Why I love Ottawa (or, Shaken, not stirred)

June 23, 2010

Amongst the best reasons to live in Ottawa:

  • Beautiful, historic buildings, like the neo-Gothic edifices on Parliament Hill.
  • It’s the only place in Canada where national news and local news are almost always the same thing.
  • Occasional sightings of various heads of state (Hu Jintao is in fact arriving in Ottawa today).
  • Lots of beautiful parkland.
  • A massive street party every July 1.
  • Regular earthquakes for your comfort and entertainment.

After today, I join the elite few who have stood within a stone’s throw of a 5.0-magnitude eathquake’s epicentre and lived to tell the tale. No damage – just a glass that fell off my desk and didn’t break. Plenty of excitement.


And now . . . this – June 20/10

June 20, 2010

I’m neither English nor a soccer fan, but if you’re both, then here’s a real moral dilemma for you.

On the one hand:

More than 1,200 workers have been banned from flying England flags on their own cars by managers – over fears they could deemed as racist.

Employees at the housing association were sent a group e-mail warning that decking out their personal vehicles with the St George’s flags could “discriminate” against those who don’t support England during the World Cup.

Managers at Bolton At Home in Greater Manchester, which manages 18,200 council houses in Bolton, insist cars owned by their workforce must remain “neutral” in order to treat all its “customers with respect and without discrimination.”

[Full Story]

OK, so soccer is a race now. Who knew?

But on the other hand, just up the road in Scotland:

High street retailer HMV has withdrawn “Anyone But England” World Cup posters and T-shirts from its Scottish stores following complaints they were racist. . . .

The Campaign for an English Parliament (CEP) contacted police about the “insensitive and provocative” items which, their website claimed were “criminally irresponsible.”

The CEP said: “We understand HMV have agreed to withdraw their insensitive and provocative ‘Anyone but England’ window displays and T-shirts from their Scottish stores following complaints from members of the public and a complaint by the CEP to Fife Police for incitement to racial hatred.”

[Full Story]

So, in a nutshell:

  • If you support England in the World Cup, you’re a racist.
  • If you oppose England in the World Cup, you’re a racist.

I guess the only racially sensitive thing to do is to declare, “A pox on both your houses.”

But when soccer fans become the moral equivalent of an identifiable ethnic group, political correctness has gone to seed. I don’t think this sort of thing would ever fly in Canada during hockey season. But shhh – don’t give the HRCs any ideas.

And now . . . this – June 17/10

June 17, 2010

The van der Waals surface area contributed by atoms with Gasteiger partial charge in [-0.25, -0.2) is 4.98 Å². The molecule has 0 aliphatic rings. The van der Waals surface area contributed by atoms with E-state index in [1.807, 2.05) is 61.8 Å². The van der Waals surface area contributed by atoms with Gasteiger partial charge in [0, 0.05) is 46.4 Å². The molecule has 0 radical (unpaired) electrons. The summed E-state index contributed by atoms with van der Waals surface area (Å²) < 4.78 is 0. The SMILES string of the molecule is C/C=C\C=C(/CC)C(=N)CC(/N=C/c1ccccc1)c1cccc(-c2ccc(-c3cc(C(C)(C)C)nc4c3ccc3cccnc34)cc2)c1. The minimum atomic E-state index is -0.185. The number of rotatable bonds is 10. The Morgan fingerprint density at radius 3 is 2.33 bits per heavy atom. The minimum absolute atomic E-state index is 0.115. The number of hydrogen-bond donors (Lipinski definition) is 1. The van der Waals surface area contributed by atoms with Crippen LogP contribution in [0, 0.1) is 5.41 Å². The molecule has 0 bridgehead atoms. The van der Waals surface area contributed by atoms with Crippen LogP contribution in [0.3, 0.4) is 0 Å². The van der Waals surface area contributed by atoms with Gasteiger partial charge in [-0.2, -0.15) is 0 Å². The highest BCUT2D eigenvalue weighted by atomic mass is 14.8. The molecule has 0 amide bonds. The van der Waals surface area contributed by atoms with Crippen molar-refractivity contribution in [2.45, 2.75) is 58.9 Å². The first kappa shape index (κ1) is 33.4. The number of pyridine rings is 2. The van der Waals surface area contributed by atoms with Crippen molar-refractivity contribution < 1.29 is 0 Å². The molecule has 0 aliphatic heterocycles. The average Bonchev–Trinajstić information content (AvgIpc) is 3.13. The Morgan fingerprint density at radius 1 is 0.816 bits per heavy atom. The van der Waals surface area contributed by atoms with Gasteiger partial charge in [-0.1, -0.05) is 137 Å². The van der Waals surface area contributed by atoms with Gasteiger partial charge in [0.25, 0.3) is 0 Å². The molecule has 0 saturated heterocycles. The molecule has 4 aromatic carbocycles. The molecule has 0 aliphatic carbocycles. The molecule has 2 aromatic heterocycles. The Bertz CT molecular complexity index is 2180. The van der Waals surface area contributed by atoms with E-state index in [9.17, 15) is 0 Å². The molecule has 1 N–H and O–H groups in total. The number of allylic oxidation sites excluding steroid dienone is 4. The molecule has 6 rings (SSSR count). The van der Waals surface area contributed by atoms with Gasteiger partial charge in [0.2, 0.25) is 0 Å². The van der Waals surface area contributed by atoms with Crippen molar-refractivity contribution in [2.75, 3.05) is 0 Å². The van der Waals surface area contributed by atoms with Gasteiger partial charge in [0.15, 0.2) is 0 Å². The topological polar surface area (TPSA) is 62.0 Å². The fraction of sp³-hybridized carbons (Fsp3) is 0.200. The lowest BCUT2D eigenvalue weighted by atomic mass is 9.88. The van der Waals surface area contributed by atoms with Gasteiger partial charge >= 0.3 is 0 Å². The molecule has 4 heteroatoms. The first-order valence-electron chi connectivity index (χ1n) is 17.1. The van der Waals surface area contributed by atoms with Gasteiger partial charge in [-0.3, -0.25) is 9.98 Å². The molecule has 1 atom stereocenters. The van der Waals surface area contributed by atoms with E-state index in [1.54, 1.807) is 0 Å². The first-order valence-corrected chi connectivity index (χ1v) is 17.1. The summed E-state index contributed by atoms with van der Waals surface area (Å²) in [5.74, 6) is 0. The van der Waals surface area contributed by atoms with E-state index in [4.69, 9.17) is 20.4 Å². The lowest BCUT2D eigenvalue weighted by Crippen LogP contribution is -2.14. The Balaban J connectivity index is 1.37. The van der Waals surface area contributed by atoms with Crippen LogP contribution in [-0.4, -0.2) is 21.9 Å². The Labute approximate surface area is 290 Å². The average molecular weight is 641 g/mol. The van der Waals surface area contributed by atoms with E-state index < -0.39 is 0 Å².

Now here’s a sentence you’re not going to read every day:

A young man in Bavaria who reportedly forgot to take his medication taunted a group of Hells Angels at their clubhouse over the weekend by dropping his pants, throwing a puppy at the bikers, and then making his getaway in a stolen front loader.

[Full Story]

I am speechless at how simply awesome that sentence is. In fact, it’s so fantastic that I am going to repeat it:

A young man in Bavaria who reportedly forgot to take his medication taunted a group of Hells Angels at their clubhouse over the weekend by dropping his pants, throwing a puppy at the bikers, and then making his getaway in a stolen front loader.

That is all.

Dana Key (1953-2010)

June 11, 2010

Dana Key, contemporary Christian music pioneer, died this past Sunday at the age of 56, of complications following a blood clot.

Key was the former lead singer of the Christian rock duo Degarmo & Key, formed in 1978 with his lifelong friend Eddie DeGarmo. After D&K disbanded in the mid-90s, Key continued for a while in the music industry and became the senior pastor of a church in Tennessee.

D&K had the distinction of being the first Christian band with a video in rotation at MTVL, for their single “Six, Six, Six.” Because of its apocalyptic imagery, it was soon pulled from rotation for being too violent, until the producers realized they had removed a Christian video by mistake (the band was invited to resubmit it). Granted, the “cheese factor” in some of their music was pretty high: not only did the Swirling Eddies parody two of their songs on their Sacred Cows album, but Steve Taylor also inserted a snarky rap into the Newsboys’ cover of “Boycott Hell” as a commentary on the quality of the words. But even if their lyrical quality was sometimes wanting, their earnestness for sharing the Gospel never was. And as an older teen, the album The Pledge struck just the right note with me at the right time.

You finished your race well, Dana. Now, rest.

Choicers roasting on an open fire

June 10, 2010

Oh, brother:

A newly revealed poster picturing the ultrasound of an unborn Jesus with a halo is adding fuel to the abortion ad uproar in the United Kingdom.